In early ‘90s was the time when we actually had to hide (laughs). You know, you couldn’t go outside because people were surrounding the hotel room. Again, as a musician, you hope for success. So, that was the good part, but it was weird not be able to go outside. I remember we would get home and I could very easily go outside; nobody cared who I was while I was living in Las Vegas. So, it was sort of good to go between those two things: To experience a little bit of fame and also to experience the whole fame is gone and everybody is treating you as a totally normal person. So, I can compare the two and I think it would be much harder if you are just famous all the time, everywhere. That would be a little harder to deal with, but that wasn’t the case. It was one place that we go for a month and they do like: “Wow!” and then we go back to being normal.
I’ m a fan of yours for one extra reason: because you love Frank Marino from Mahogany Rush. I’ve done three interviews with him (in 2012 , 2014 and 2019 -click on the year to read them). How much impact did his music have on you?
Oh, Frank Marino had a lot of impact. The “Live” (ed: by Mahogany Rush -1978) album, I was listening to it all the time. There was a concert called California Jam II (ed: 1978) and Frank played on that. That was the first time I heard him. He played “Purple Haze” and he was on TV and it was amazing. So, I just listened to that recording, I made a cassette recording of it and also the “Live” album and “Tales of the Unexpected” (1979), which half of that album is live. In a way, Frank took a song like “Johnny B. Goode” (Chuck Berry), which is a rock ‘n’ roll song from the ‘50s. A lot of people covered “Johnny B. Goode”: Jimi Hendrix, Johnny Winter, Judas Priest did “Johnny B. Goode”. But when Frank Marino did “Johnny B. Goode”, it was so much energy in it. He was playing such crazy guitar in it, so it was cool to see how he could change the song and make it his own in that style, so that was very inspiring.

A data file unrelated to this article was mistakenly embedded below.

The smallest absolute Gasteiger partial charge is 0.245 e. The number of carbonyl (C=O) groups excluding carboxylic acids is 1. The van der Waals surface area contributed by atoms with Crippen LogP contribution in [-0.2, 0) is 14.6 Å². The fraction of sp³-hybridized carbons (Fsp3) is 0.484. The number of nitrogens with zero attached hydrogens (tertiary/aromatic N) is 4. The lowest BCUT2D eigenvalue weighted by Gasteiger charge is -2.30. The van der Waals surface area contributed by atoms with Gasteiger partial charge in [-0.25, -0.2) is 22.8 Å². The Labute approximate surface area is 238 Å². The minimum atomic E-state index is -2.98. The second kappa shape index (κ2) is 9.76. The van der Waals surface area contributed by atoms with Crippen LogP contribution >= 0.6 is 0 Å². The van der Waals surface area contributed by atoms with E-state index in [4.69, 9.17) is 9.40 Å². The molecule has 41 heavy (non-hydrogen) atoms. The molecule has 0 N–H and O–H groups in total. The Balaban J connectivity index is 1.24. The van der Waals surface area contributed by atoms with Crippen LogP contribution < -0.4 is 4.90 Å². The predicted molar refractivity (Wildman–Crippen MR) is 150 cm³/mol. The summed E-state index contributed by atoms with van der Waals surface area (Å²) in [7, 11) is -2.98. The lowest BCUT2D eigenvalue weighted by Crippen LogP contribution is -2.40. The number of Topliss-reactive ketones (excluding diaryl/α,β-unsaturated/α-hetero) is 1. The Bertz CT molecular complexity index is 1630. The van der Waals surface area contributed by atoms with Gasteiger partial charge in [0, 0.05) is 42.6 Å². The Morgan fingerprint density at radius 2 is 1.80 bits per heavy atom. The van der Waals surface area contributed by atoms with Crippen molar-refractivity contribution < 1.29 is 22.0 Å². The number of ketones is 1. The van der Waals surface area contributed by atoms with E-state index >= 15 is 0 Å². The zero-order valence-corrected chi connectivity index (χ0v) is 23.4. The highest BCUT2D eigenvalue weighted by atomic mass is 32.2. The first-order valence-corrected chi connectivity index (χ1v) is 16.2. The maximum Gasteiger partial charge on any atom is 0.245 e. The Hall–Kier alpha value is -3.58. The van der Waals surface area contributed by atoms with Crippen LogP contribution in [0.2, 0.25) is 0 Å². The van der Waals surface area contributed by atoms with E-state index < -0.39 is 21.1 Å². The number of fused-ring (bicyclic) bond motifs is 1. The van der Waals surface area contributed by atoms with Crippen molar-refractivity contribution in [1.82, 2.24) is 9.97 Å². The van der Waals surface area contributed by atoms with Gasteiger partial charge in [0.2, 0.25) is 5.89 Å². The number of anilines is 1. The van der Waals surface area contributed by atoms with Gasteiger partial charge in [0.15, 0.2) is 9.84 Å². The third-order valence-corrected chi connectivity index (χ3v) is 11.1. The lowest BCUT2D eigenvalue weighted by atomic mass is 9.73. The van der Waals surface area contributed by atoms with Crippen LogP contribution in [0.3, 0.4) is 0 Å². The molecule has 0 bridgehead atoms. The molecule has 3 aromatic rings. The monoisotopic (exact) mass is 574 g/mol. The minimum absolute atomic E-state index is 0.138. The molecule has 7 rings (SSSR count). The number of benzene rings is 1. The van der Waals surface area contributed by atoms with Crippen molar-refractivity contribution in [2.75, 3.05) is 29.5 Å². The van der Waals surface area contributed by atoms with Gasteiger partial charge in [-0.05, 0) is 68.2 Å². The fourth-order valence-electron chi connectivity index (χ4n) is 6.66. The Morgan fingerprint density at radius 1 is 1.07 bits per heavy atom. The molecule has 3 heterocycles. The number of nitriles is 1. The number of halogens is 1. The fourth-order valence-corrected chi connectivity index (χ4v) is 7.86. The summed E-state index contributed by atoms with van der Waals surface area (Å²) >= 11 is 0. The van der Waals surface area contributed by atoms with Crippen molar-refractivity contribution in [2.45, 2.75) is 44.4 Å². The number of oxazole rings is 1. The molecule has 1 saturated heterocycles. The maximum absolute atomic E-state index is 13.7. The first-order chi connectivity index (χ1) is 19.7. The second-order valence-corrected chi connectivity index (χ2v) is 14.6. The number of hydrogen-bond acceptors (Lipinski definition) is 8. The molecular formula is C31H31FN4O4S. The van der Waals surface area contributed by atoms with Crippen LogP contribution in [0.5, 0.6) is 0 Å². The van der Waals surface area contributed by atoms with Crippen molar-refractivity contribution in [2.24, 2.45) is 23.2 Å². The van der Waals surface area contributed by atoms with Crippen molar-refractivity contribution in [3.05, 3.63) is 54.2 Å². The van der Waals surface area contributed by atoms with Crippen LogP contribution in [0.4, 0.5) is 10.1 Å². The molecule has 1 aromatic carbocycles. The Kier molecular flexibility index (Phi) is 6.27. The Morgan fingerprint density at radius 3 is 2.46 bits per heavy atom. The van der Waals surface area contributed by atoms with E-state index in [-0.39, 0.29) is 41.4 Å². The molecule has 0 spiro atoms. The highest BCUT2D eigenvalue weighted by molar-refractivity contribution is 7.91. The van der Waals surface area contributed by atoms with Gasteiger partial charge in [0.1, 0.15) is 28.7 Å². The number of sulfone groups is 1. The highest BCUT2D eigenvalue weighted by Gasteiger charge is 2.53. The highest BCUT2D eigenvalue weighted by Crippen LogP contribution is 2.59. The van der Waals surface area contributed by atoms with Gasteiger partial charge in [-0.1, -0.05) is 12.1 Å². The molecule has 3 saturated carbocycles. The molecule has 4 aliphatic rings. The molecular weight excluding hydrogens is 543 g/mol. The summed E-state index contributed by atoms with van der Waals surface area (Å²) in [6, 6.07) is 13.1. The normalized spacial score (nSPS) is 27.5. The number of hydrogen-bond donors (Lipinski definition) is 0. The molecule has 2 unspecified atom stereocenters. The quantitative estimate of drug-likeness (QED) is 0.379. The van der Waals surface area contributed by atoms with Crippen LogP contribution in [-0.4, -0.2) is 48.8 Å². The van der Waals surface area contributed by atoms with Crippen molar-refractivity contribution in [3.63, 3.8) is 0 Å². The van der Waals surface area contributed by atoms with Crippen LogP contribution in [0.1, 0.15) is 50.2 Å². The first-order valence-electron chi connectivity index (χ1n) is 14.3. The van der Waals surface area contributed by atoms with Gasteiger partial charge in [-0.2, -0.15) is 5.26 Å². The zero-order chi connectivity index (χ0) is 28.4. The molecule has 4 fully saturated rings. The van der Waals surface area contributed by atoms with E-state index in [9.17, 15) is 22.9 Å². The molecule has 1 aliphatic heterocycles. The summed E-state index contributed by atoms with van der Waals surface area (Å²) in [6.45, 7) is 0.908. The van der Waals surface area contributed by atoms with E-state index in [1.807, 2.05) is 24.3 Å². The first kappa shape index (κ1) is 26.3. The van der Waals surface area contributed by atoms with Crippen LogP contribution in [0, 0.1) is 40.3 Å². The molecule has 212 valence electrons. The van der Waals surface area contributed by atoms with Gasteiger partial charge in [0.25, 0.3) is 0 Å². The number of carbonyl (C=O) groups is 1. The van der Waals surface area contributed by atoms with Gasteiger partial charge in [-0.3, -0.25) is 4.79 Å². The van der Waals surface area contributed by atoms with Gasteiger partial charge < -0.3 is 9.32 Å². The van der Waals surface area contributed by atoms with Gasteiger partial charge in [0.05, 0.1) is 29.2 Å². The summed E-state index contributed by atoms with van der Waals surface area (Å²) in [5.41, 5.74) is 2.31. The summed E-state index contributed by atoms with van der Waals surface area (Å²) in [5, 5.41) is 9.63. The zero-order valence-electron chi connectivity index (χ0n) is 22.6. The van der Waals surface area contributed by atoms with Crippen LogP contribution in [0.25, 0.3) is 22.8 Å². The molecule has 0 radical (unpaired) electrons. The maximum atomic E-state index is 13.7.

One of my favourite Youtube videos ever is you playing Johnny Cash’s “You Are My Sunshine” and “Blue Train” at Guitar Center. Is humor an important part of your life?